I’m a fast writer. I started querying in December 2013. Little did I realize that this was a terrible idea, because everyone was querying their unedited NaNoWriMo projects, and while I’d read through my manuscript a couple of times, I didn’t know what a critique partner was. I didn’t have beta readers. No one else read it. And, shockingly – none of the agents I sent it to wanted to read it, either. But, I started researching. I joined Twitter. I met other writers, and that’s where I found out there were contests for writers who were looking for agents. One of the writers I met in that very first contest is a dear friend and critique partner today. One of them is an agent sister.

 

 

Anyway, by some miracle, when I entered Sun vs. Snow that January, Michelle Hauck picked me as an alternate and decided to host a query critique workshop on her blog. This was where–while hanging off a balcony to read my email in Mexico at my sister’s wedding–I learned that I needed to swap with people, get opinions, grow. That was also how I learned how to write. Not just through getting critiques, but from reading and critiquing other people’s work.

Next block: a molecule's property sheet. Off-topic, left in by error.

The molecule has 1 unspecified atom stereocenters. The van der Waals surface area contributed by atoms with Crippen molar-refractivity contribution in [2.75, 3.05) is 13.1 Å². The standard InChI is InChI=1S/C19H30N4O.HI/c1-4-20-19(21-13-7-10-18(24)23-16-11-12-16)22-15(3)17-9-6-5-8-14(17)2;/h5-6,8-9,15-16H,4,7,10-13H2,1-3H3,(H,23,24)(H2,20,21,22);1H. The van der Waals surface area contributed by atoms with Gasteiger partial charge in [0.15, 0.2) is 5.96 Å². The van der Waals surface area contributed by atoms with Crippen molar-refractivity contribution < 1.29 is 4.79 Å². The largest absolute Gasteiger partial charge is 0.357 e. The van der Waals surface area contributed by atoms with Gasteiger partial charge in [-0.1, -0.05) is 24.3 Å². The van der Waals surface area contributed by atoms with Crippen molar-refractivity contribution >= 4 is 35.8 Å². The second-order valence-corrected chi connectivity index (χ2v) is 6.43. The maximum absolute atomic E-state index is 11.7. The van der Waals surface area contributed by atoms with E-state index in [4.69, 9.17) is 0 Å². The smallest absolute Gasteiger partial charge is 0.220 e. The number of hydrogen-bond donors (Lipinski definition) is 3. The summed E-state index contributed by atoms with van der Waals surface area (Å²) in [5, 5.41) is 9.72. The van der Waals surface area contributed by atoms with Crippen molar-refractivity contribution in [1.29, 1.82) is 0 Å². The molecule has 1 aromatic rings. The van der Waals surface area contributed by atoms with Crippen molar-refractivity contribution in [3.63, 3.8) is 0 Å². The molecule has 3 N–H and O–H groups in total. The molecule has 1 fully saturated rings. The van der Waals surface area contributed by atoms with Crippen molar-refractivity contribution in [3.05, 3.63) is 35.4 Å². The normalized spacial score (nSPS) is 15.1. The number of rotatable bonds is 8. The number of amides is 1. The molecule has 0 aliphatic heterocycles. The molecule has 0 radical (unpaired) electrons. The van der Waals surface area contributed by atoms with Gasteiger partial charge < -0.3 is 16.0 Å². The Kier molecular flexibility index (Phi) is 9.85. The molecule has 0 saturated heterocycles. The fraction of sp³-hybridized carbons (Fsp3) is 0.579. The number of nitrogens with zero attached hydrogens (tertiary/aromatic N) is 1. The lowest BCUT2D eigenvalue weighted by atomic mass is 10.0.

People didn’t like my main character, so I revised. I scrapped the beginning, swapped with a new critique partner…and got an email three days later that it was so boring, she couldn’t read it. That was it. No suggestions on how to fix it. No commentary on the scene beyond the one she objected to. Nothing. Back to the drawing board. I did #CPMatch and I found someone to help me. In March, I entered another query contest. Like the first contest, I sat glued to Twitter while slush readers tweeted out hints. One of them mentioned my plot and said they didn’t like it. Ouch. Even though there were multiple readers choosing for multiple blogs, it hurt. My critique partner got in, but I didn’t. After the picks went up, another reader told me that my main character–who I’d spent many, many hours editing to make nicer and more likeable–was a doormat. Oops. Apparently, I went too far in trying to make her likeable. The most frustrating part was that I knew once people got into the story, it was good. I just couldn’t manage to get to the part people wanted to read.